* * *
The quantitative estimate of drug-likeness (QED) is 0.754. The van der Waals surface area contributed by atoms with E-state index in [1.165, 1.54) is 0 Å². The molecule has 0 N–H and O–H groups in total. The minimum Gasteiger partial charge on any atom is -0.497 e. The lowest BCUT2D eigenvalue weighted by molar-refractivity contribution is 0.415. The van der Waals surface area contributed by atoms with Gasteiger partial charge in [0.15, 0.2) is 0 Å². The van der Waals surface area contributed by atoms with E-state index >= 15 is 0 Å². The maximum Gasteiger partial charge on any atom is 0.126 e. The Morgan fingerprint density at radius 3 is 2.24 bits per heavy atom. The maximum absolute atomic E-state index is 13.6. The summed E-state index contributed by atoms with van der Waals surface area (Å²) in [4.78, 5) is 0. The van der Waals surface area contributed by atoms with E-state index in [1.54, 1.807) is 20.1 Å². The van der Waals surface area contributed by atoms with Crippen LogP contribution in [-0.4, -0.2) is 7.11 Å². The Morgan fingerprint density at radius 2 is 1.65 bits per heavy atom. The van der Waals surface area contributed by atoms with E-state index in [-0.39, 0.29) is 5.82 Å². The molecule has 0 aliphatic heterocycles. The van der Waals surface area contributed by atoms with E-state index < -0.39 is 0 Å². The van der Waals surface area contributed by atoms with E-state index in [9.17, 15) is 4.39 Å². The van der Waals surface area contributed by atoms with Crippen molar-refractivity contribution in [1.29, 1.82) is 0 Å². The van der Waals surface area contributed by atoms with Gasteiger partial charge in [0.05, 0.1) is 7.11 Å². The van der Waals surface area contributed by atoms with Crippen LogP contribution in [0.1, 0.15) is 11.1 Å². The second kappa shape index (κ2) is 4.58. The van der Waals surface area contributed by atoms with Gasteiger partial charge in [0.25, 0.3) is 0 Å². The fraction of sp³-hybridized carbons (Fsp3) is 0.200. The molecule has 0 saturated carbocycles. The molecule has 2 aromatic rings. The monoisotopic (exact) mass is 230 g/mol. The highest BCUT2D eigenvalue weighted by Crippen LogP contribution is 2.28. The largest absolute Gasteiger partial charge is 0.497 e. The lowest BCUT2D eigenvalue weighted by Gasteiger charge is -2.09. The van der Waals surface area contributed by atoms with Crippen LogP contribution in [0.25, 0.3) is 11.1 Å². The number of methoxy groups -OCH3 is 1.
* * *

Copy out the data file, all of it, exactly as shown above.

The quantitative estimate of drug-likeness (QED) is 0.754. The van der Waals surface area contributed by atoms with E-state index in [1.165, 1.54) is 0 Å². The molecule has 0 N–H and O–H groups in total. The minimum Gasteiger partial charge on any atom is -0.497 e. The lowest BCUT2D eigenvalue weighted by molar-refractivity contribution is 0.415. The van der Waals surface area contributed by atoms with Gasteiger partial charge in [0.15, 0.2) is 0 Å². The van der Waals surface area contributed by atoms with E-state index >= 15 is 0 Å². The maximum Gasteiger partial charge on any atom is 0.126 e. The Morgan fingerprint density at radius 3 is 2.24 bits per heavy atom. The maximum absolute atomic E-state index is 13.6. The summed E-state index contributed by atoms with van der Waals surface area (Å²) in [4.78, 5) is 0. The van der Waals surface area contributed by atoms with E-state index in [1.54, 1.807) is 20.1 Å². The van der Waals surface area contributed by atoms with Crippen LogP contribution in [-0.4, -0.2) is 7.11 Å². The Morgan fingerprint density at radius 2 is 1.65 bits per heavy atom. The van der Waals surface area contributed by atoms with E-state index in [-0.39, 0.29) is 5.82 Å². The molecule has 0 aliphatic heterocycles. The van der Waals surface area contributed by atoms with E-state index < -0.39 is 0 Å². The van der Waals surface area contributed by atoms with E-state index in [9.17, 15) is 4.39 Å². The van der Waals surface area contributed by atoms with Crippen molar-refractivity contribution in [1.29, 1.82) is 0 Å². The van der Waals surface area contributed by atoms with Gasteiger partial charge in [0.05, 0.1) is 7.11 Å². The van der Waals surface area contributed by atoms with Crippen LogP contribution in [0.1, 0.15) is 11.1 Å². The second kappa shape index (κ2) is 4.58. The van der Waals surface area contributed by atoms with Gasteiger partial charge in [0.25, 0.3) is 0 Å². The fraction of sp³-hybridized carbons (Fsp3) is 0.200. The molecule has 0 saturated carbocycles. The molecule has 2 aromatic rings. The monoisotopic (exact) mass is 230 g/mol. The highest BCUT2D eigenvalue weighted by Crippen LogP contribution is 2.28. The largest absolute Gasteiger partial charge is 0.497 e. The lowest BCUT2D eigenvalue weighted by Gasteiger charge is -2.09. The van der Waals surface area contributed by atoms with Crippen LogP contribution in [0.25, 0.3) is 11.1 Å². The number of methoxy groups -OCH3 is 1.